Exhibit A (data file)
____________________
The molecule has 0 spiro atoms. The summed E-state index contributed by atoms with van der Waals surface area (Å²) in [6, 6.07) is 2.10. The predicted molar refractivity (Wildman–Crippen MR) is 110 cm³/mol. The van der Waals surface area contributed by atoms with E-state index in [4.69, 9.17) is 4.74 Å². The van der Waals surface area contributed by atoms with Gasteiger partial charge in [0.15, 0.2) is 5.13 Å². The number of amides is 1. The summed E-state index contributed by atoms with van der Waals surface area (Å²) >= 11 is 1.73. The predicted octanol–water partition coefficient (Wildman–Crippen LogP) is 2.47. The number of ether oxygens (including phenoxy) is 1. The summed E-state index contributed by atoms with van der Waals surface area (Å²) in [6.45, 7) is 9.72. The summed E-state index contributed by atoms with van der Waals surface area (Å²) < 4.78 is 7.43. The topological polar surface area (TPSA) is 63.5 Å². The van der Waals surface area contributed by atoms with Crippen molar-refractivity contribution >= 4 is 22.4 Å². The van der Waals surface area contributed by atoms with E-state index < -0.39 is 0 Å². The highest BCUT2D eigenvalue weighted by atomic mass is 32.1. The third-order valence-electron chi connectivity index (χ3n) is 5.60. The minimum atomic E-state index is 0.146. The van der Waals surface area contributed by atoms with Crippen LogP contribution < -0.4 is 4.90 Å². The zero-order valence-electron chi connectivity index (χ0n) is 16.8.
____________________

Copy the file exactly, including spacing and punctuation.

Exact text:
The molecule has 0 spiro atoms. The summed E-state index contributed by atoms with van der Waals surface area (Å²) in [6, 6.07) is 2.10. The predicted molar refractivity (Wildman–Crippen MR) is 110 cm³/mol. The van der Waals surface area contributed by atoms with E-state index in [4.69, 9.17) is 4.74 Å². The van der Waals surface area contributed by atoms with Gasteiger partial charge in [0.15, 0.2) is 5.13 Å². The number of amides is 1. The summed E-state index contributed by atoms with van der Waals surface area (Å²) >= 11 is 1.73. The predicted octanol–water partition coefficient (Wildman–Crippen LogP) is 2.47. The number of ether oxygens (including phenoxy) is 1. The summed E-state index contributed by atoms with van der Waals surface area (Å²) in [6.45, 7) is 9.72. The summed E-state index contributed by atoms with van der Waals surface area (Å²) < 4.78 is 7.43. The topological polar surface area (TPSA) is 63.5 Å². The van der Waals surface area contributed by atoms with Crippen molar-refractivity contribution >= 4 is 22.4 Å². The van der Waals surface area contributed by atoms with E-state index < -0.39 is 0 Å². The highest BCUT2D eigenvalue weighted by atomic mass is 32.1. The third-order valence-electron chi connectivity index (χ3n) is 5.60. The minimum atomic E-state index is 0.146. The van der Waals surface area contributed by atoms with Crippen LogP contribution < -0.4 is 4.90 Å². The zero-order valence-electron chi connectivity index (χ0n) is 16.8.